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BlurredBoundaries

two years after termination

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The assumption that therapy has to be long term to be effective isn't necessarily true. 

I think if you are approaching therapy as a "corrective emotional experience" it can take longer.

If you think of it as a place to learn and practice skills that you then go home and apply in your day to day life and report back on, it can be less long in terms of session length or number of sessions.

Both approaches are valid.

I am pretty convinced it's really important to know what you want to get out of therapy and how you're going to get there... to partner with your therapist in working together to help you create the kind of life you want, rather than just showing up and hoping something useful happens.

I know not everyone feels similarly, but I think it's pretty important.

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16 minutes ago, WinterRosie said:

I remember when you were contemplating whether to see another intern or not. If you see another intern then you won't have the certainty of them sticking around for years.

The only reason I think I might have to get another intern is because I can't afford a "real" therapist. (I hope me saying a real one isn't offensive.Just couldn't think of a more appreciate word)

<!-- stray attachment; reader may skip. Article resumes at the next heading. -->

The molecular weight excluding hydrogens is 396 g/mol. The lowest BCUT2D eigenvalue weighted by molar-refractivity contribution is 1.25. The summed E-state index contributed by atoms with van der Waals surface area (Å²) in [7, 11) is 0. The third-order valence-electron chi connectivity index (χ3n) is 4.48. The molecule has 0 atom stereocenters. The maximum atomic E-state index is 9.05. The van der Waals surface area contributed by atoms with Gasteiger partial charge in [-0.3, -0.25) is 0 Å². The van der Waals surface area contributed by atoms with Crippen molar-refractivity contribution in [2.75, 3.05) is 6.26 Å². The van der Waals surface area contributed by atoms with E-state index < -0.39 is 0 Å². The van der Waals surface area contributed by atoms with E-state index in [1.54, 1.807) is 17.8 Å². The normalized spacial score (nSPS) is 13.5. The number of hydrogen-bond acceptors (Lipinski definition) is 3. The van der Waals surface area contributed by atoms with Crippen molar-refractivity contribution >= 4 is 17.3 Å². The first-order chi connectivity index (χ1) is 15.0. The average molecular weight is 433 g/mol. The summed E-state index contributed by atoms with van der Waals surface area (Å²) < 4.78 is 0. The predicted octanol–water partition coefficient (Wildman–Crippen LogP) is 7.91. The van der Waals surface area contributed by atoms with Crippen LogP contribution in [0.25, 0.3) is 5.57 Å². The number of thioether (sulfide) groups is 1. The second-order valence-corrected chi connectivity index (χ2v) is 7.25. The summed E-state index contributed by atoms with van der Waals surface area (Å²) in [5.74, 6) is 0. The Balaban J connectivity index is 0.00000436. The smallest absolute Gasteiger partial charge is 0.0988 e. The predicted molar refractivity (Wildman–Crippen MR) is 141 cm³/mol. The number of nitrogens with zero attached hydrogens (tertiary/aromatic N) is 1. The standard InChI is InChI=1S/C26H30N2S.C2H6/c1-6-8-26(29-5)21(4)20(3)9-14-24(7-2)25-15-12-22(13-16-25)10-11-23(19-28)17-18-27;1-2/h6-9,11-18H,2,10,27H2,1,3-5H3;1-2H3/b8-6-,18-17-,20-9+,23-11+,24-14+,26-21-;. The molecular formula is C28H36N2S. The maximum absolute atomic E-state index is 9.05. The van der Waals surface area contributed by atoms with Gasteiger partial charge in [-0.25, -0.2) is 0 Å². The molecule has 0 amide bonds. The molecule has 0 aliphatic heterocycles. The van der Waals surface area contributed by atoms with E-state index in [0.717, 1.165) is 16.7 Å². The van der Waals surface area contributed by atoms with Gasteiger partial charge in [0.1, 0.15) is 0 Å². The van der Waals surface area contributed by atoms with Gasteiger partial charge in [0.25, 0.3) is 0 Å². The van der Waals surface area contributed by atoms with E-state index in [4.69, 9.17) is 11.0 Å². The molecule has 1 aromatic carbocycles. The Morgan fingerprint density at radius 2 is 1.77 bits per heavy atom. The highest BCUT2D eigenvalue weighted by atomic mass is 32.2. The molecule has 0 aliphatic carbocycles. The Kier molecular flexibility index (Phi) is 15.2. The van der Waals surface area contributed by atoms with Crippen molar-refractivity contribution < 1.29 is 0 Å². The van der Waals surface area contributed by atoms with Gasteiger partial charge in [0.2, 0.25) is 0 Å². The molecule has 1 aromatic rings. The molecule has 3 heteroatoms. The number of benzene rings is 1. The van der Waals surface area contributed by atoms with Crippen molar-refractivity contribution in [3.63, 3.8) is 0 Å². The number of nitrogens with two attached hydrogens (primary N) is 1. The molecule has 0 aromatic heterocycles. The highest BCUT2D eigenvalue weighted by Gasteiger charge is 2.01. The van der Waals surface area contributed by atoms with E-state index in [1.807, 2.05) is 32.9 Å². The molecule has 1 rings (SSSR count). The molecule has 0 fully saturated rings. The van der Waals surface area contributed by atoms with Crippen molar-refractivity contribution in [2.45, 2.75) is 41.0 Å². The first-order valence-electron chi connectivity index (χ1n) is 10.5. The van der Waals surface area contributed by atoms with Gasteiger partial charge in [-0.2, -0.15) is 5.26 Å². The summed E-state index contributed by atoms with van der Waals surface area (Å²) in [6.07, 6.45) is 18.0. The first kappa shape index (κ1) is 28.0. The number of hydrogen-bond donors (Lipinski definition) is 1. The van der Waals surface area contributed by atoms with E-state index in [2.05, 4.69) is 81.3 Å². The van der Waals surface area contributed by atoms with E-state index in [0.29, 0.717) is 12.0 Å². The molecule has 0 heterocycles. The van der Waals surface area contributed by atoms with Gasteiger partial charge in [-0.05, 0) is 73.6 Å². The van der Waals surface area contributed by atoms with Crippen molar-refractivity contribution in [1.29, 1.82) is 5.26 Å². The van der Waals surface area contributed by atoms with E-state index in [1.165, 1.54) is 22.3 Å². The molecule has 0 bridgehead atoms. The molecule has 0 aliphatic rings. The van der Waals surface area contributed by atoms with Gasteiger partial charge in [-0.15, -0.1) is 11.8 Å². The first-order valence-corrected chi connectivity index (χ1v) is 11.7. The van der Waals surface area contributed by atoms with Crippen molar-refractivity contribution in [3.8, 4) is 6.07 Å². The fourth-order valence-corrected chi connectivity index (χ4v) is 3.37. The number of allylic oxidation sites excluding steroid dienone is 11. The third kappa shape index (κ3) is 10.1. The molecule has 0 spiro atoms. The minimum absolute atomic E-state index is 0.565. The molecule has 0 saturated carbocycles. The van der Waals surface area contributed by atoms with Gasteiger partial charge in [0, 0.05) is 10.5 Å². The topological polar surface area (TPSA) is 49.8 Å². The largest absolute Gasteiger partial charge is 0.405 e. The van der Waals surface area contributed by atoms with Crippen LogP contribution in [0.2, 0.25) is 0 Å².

17 minutes ago, Wooster said:

The assumption that therapy has to be long term to be effective isn't necessarily true. 

I think if you are approaching therapy as a "corrective emotional experience" it can take longer.

If you think of it as a place to learn and practice skills that you then go home and apply in your day to day life and report back on, it can be less long in terms of session length or number of sessions.

Both approaches are valid.

I am pretty convinced it's really important to know what you want to get out of therapy and how you're going to get there... to partner with your therapist in working together to help you create the kind of life you want, rather than just showing up and hoping something useful happens.

I know not everyone feels similarly, but I think it's pretty important.

That's good to hear.Thanks again Wooster.I just thought a therapist would help me decide things a little more.It seems like I shouldn't expect that though.I guess I need to be a little more proactive about the whole thing.

I think I'm looking for a mixture of a correctional emotional experience plus a place to learn and practice skills.

It just feels too overwhelming right now.

I think I need to shut my brain off for a while. Thanks again to everyone who responded.

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I think you should ask around. My therapist is not an intern, but does not take my insurance. She has a sliding scale fee and I pay $40 a session. To me, it's worth it.